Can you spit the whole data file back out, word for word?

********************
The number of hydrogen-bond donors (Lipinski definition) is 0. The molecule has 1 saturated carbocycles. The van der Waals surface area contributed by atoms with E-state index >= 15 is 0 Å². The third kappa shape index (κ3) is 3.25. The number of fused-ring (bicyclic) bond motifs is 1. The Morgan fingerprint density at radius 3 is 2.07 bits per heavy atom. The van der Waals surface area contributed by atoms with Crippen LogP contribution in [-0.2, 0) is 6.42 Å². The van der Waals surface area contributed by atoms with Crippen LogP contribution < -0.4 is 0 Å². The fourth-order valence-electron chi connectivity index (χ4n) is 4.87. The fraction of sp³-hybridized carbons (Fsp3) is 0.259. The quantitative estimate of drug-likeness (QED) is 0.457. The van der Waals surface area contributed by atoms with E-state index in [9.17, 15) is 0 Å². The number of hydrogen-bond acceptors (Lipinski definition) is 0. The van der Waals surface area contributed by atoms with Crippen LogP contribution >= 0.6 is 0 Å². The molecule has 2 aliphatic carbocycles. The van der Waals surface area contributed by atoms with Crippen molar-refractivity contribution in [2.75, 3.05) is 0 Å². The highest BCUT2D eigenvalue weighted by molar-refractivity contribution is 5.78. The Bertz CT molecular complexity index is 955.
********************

The number of hydrogen-bond donors (Lipinski definition) is 0. The molecule has 1 saturated carbocycles. The van der Waals surface area contributed by atoms with E-state index >= 15 is 0 Å². The third kappa shape index (κ3) is 3.25. The number of fused-ring (bicyclic) bond motifs is 1. The Morgan fingerprint density at radius 3 is 2.07 bits per heavy atom. The van der Waals surface area contributed by atoms with Crippen LogP contribution in [-0.2, 0) is 6.42 Å². The van der Waals surface area contributed by atoms with Crippen LogP contribution < -0.4 is 0 Å². The fourth-order valence-electron chi connectivity index (χ4n) is 4.87. The fraction of sp³-hybridized carbons (Fsp3) is 0.259. The quantitative estimate of drug-likeness (QED) is 0.457. The van der Waals surface area contributed by atoms with E-state index in [9.17, 15) is 0 Å². The number of hydrogen-bond acceptors (Lipinski definition) is 0. The van der Waals surface area contributed by atoms with Crippen LogP contribution >= 0.6 is 0 Å². The molecule has 2 aliphatic carbocycles. The van der Waals surface area contributed by atoms with Crippen molar-refractivity contribution in [2.75, 3.05) is 0 Å². The highest BCUT2D eigenvalue weighted by molar-refractivity contribution is 5.78. The Bertz CT molecular complexity index is 955.